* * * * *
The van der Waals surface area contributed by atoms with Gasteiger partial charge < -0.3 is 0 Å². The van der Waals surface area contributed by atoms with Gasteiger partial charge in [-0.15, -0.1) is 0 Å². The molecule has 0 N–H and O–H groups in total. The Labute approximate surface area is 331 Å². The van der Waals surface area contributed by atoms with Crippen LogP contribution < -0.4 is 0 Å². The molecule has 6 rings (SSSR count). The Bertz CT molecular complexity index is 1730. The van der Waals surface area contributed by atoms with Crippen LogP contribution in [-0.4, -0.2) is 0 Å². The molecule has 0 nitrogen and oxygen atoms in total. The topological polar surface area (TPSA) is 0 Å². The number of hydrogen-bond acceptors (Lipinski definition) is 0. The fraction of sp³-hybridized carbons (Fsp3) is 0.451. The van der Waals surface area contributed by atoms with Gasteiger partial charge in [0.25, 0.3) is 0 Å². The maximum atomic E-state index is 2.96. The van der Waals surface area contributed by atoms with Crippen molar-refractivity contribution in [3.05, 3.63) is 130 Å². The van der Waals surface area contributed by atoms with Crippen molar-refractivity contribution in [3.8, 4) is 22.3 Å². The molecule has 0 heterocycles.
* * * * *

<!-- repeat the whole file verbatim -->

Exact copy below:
The van der Waals surface area contributed by atoms with Gasteiger partial charge < -0.3 is 0 Å². The van der Waals surface area contributed by atoms with Gasteiger partial charge in [-0.15, -0.1) is 0 Å². The molecule has 0 N–H and O–H groups in total. The Labute approximate surface area is 331 Å². The van der Waals surface area contributed by atoms with Crippen LogP contribution < -0.4 is 0 Å². The molecule has 6 rings (SSSR count). The Bertz CT molecular complexity index is 1730. The van der Waals surface area contributed by atoms with Crippen LogP contribution in [-0.4, -0.2) is 0 Å². The molecule has 0 nitrogen and oxygen atoms in total. The topological polar surface area (TPSA) is 0 Å². The number of hydrogen-bond acceptors (Lipinski definition) is 0. The fraction of sp³-hybridized carbons (Fsp3) is 0.451. The van der Waals surface area contributed by atoms with Gasteiger partial charge in [0.25, 0.3) is 0 Å². The maximum atomic E-state index is 2.96. The van der Waals surface area contributed by atoms with Crippen molar-refractivity contribution in [3.05, 3.63) is 130 Å². The van der Waals surface area contributed by atoms with Crippen molar-refractivity contribution in [3.8, 4) is 22.3 Å². The molecule has 0 heterocycles.